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Vis Neurosci. 2001 Sep-Oct;18(5):759-65.

Tetrachromatic input to turtle horizontal cells.

Author information

1
Department of Experimental Psychology, Institute of Psychology, University of São Paulo, SP, Brazil. zana@npd.ufpe.br

Abstract

Recent physiological experiments support behavioral and morphological evidence for a fourth type of cone in the turtle retina, maximally sensitive in the ultraviolet (UV). This cone type has not yet been included in the models proposed for connectivity between cones and horizontal cells. In this study, we examined the inputs of UV, S, M, and L cones to horizontal cells. We used the high-resolution Dynamic Constant Response Method to measure the spectral sensitivity of horizontal cells without background light and after adaptation to UV, blue (B), green (G), and red (R) light. We concluded the following: (1) Tetrachromatic input to a Y/B horizontal cell was identified. The spectral-sensitivity curves of the cell in three of the adaptation conditions were well represented by L-, M-, and S-cone functions. Adaptation to blue light revealed a peak at 372 nm, the same wavelength location as that determined behaviorally in the turtle. A porphyropsin template could be closely fitted to the sensitivity band in that region, strong evidence for input from a UV cone. (2) The spectral-sensitivity functions of R/G horizontal cells were well represented by the L- and M-cone functions. There was no indication of UV- or S-cone inputs into these cells. (3) The spectral sensitivities of the monophasic horizontal cells were dominated by the L cone. However, the shape of the spectral-sensitivity function depended on the background wavelength, indicating secondary M-cone input. Connectivity models of the outer retina that predict input from all cone types are supported by the finding of tetrachromatic input into Y/B horizontal cells. In contrast, we did not find tetrachromatic input to R/G and monophasic horizontal cells. Chromatic adaptation revealed the spectral-sensitivity function of the turtle UV cone peaking at 372 nm.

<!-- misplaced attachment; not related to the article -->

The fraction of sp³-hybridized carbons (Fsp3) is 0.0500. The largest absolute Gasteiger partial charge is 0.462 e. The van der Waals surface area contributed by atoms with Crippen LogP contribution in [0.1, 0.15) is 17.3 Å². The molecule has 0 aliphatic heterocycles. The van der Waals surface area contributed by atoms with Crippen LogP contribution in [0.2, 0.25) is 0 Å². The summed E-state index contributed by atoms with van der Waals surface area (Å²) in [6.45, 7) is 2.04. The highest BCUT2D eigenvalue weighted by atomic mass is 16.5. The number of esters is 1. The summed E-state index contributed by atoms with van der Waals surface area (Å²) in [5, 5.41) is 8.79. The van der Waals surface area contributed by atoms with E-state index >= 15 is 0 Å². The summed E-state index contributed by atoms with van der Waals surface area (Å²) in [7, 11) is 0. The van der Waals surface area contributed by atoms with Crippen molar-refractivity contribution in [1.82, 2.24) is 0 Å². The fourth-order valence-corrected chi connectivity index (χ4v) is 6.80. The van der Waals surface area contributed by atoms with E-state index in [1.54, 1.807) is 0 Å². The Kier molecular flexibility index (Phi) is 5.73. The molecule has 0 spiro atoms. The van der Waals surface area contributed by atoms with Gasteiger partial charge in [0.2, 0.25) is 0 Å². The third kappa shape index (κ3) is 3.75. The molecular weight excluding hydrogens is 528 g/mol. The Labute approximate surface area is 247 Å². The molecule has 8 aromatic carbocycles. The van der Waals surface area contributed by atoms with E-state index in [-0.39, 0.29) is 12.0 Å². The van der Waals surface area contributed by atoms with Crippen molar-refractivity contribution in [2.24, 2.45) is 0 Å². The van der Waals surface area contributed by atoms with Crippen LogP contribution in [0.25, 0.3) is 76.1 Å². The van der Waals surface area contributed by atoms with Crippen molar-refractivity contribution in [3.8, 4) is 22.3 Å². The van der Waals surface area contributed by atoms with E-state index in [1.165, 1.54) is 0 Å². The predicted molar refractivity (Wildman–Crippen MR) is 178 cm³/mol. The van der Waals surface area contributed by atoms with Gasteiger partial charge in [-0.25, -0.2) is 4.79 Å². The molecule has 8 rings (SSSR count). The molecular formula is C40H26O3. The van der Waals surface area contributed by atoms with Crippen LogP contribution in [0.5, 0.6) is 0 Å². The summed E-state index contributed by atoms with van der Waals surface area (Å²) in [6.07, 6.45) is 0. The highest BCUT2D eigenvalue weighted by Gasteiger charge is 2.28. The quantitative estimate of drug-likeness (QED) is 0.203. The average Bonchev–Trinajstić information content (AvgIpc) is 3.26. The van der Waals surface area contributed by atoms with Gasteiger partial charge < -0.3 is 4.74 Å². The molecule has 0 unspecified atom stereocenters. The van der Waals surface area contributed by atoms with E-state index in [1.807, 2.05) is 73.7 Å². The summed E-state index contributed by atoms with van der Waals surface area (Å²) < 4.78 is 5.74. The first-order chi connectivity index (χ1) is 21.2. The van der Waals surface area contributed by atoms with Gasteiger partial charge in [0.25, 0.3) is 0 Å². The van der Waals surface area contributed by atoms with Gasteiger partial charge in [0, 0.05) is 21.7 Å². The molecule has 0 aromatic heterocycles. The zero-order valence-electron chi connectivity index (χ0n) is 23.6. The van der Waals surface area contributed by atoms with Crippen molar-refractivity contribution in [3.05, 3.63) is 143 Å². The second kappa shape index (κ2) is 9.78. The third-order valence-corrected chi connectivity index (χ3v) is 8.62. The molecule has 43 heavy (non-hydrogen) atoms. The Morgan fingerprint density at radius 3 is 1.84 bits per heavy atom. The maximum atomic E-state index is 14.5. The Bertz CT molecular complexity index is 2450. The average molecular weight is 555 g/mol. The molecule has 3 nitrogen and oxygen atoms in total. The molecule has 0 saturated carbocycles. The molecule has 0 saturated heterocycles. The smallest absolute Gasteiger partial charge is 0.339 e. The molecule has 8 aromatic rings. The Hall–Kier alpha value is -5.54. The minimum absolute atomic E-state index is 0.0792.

PMID:
11925011
DOI:
10.1017/s0952523801185093
[Indexed for MEDLINE]

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